It’s safe to say that Rihanna changed the maternity dressing game forever with her bump-baring looks. Since giving birth to her son, the pop sensation is (obviously) continuing her style streak. Together with her partner, A$AP Rocky, the pair has proved that parenthood doesn’t mean you can’t be über chic.
Spotted on a date in New York City, Rihanna and A$AP served enviable style in sleek co-ordinating ensembles. RiRi wore a navy silk satin cone-bra corset top with matching figure-hugging leggings from Jean Paul Gaultier’s capsule collection with mega stylist Lotta Volkova, a black full-length leather trench, navy point-toe pumps, black square-frame shades and a black satin Dior Saddle bag.
A$AP, on the other hand, opted for a cobalt-blue shorts suit by Raf Simons, a white graphic T-shirt, black aviator wrap-around sunglasses and a pair of black and white Oxford brogues worn with white socks.
Since ancient times, the cape has served as cover-up. Now, fashion designers are stating the obvious – you need a cape for FW20.
Cindy Bruna. Photographed by Jason Kim
As mesmerizing yet fictitious as the image of the hero donning a flowing cape might be, there’s a kernel of truth in the meaning behind why many have worn capes throughout history. The protective piece of fabric, sometimes accompanied by a hood, most commonly associated with kings, queens, magicians, wizards, and even She-Ra, offers a layer of protection to the body and the visage. Apart from serving as a fashion or even a religious statement, capes protected against harsh weather and also maintained one’s privacy when needed.
Queen Elizabeth II after her Coronation, 1953. Getty
In Roman times, one often finds a cloak or cape in the statues of military commanders, fastened at one shoulder. Capes were commonly worn in medieval Europe by the rich and poor alike, attached with a hood. Then in the 19th century, during the Victorian period, a combination of capes with a chaperon or hood became vogue in Europe. The cape also carries religious significance. Centuries ago, Muslims, Jews, and Christians, particularly in Arabia and in the Levant region, wore a cloak similar to what is referred to as the abaya today. While the history of the abaya, like the cloak, remains vague, historical evidence demonstrates how the robe-like garment was also worn in ancient Mesopotamia.
The cape has made a comeback at different intervals throughout history and today, it is once again having a moment of glory. If there was one obvious trend on the FW20 runways, particularly in New York and Paris, the cape was it. Indeed, this season we’ll spend a lot of time taking advantage of the spacious forms that the cape element brings to fashion. Designers such as Rick Owens, who offered a long statement puffer cape in baby blue, and Givenchy’s Clare Waight Keller, whose seductive red pagoda shoulder cape slim-fit dresses drew inspiration from the stars of French cinema, played with capes, transforming them into everyday and evening attire in new ways. In Dior’s FW20 collection, a sculptural black ruffled cape signified once again that the cape trend was very much the zeitgeist.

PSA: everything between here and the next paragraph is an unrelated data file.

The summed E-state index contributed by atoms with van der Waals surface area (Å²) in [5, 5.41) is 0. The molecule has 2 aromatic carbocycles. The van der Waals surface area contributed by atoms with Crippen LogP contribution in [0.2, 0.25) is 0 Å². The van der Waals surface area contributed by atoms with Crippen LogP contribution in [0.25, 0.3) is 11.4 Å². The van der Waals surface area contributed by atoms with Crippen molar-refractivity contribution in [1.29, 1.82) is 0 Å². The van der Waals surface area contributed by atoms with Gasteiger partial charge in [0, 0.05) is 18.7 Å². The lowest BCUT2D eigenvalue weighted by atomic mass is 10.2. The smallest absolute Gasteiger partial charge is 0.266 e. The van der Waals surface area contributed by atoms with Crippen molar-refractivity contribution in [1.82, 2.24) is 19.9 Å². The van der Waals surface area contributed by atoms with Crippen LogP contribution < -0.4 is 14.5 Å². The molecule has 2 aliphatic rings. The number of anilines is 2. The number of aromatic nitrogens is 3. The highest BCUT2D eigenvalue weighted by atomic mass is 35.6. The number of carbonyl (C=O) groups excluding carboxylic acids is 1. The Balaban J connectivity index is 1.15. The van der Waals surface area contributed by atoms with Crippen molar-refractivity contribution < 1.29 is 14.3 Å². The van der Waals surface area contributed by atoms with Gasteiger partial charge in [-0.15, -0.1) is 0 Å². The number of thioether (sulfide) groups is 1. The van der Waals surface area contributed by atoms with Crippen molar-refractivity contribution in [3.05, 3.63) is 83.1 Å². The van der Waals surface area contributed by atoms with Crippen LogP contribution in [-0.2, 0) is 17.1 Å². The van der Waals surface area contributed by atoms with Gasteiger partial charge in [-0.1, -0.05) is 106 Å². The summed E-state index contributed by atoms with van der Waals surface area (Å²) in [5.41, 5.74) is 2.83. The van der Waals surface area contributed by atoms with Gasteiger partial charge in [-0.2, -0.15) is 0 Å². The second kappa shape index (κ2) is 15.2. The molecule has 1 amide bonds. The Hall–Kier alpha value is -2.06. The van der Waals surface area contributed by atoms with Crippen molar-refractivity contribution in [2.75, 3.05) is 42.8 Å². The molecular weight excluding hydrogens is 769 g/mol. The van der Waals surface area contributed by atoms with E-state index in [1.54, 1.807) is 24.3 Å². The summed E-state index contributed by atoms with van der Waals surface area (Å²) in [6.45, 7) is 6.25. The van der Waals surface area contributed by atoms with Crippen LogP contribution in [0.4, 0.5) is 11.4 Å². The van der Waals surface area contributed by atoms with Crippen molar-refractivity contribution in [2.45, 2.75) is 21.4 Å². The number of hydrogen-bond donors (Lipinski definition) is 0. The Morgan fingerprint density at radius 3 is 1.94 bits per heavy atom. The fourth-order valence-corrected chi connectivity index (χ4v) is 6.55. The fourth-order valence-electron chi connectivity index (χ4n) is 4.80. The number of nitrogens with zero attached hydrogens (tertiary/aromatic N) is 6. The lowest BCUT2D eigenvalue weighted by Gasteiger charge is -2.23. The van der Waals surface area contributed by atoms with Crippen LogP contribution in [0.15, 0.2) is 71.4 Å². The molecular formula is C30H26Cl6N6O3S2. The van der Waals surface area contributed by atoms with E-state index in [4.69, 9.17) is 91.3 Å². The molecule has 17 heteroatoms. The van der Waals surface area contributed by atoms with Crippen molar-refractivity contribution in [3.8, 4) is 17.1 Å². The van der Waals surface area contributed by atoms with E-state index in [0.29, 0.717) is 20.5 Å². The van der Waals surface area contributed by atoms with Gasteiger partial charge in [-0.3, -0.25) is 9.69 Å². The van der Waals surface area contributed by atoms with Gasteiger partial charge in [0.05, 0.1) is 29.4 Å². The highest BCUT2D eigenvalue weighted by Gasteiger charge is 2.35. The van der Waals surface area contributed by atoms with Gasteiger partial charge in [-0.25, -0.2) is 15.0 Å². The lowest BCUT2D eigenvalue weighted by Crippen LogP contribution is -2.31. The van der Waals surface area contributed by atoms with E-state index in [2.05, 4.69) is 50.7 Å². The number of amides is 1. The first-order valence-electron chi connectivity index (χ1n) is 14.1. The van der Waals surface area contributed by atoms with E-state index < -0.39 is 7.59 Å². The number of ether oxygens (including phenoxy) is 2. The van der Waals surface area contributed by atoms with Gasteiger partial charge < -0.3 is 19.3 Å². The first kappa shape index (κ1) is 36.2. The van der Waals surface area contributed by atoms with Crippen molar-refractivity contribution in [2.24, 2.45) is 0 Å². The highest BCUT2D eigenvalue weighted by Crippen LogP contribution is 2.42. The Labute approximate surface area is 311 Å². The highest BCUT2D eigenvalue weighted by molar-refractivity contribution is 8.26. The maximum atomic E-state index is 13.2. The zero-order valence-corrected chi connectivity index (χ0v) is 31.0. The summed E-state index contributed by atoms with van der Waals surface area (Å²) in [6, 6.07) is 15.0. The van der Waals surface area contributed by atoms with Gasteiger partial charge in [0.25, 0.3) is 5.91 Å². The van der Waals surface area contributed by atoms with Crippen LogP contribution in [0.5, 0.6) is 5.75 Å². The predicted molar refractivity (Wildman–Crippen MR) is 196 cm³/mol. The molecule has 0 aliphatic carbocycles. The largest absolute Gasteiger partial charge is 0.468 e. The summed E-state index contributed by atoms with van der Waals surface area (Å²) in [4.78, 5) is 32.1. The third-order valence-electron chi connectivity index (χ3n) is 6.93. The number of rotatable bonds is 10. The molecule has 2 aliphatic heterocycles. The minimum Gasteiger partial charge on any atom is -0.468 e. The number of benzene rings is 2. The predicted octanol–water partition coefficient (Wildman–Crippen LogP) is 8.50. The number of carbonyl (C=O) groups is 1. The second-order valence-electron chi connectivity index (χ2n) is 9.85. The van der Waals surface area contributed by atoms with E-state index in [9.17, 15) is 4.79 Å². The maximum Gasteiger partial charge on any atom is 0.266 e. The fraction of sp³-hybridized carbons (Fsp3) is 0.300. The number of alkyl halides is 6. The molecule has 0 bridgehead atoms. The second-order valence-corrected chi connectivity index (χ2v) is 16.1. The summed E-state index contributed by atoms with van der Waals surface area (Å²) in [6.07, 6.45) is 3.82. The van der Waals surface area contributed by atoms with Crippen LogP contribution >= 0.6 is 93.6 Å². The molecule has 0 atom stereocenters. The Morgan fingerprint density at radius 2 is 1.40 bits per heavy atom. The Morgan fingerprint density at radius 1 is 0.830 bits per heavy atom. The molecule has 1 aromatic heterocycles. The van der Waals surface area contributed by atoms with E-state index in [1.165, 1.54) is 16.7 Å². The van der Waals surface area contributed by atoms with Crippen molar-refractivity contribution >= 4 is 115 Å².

Some of the Middle East’s biggest design names, particularly from Lebanon, are similarly maintaining the age-old fashion element with new additions. “A cape is an envelope that protects the body; a surprising element that can hide everything and reveal many things,” says Rabih Kayrouz.
Maison Rabih Kayrouz
For his Spring Couture collection, the designer offered a transparent mesh-like black robe. In previous collections, Kayrouz has often included long capes in a multitude of colors and cuts. “In the world of couture, the cape element will never be outdated or out of style,” states Lebanese couturier Rami Kadi. “What I love about capes is that they always add a touch of royalty, flawlessness, and elegance to the designs.” Kadi, who is known for his vibrant use of distinctive and psychedelic colors and unconventional cuts, often incorporates light capes into his collections. “We always use the cape to enhance some of our pieces, especially wedding gowns,” he adds. “While the origin of the cape is traditional, we love to modernize it in our collections and give it new life. Sometimes we make it long or short and plain, and other times we embroider it with delicate designs.”
From ready-to- wear to haute couture, capes have also appeared in many of Georges Hobeika’s collections. “In our last couture collection, we presented caped skirt suits and printed capes, endowing them with a more modern and casual feel,” he states of his sartorial cape approach. Lebanese designer Zuhair Murad’s showstopping gowns, suits, and skirts have long been known for their showy, sequin-laden, and dazzling appeal. They are the epitome of contemporary majesty. To that end, the designer often incorporates capes. Some are merely fastened to a slim-fit outfit while others are attached to a flowy robe-like dress with long sleeves with a cut just above the hand so that you can ever so slightly see the fingers. An intimate elegance can be found here as well as remnants of the cape’s ancient and protective uses. “The purpose of inserting capes to a collection is to add a majestic allure,” says Murad. “A cape emphasizes the glamour of the piece.” Perhaps it is this princess-cum-hero quality of the cape that makes this fashion element timeless and especially attractive this season. She who dons the cape, can well and truly save herself.
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Originally published in the November 2020 issue of Vogue Arabia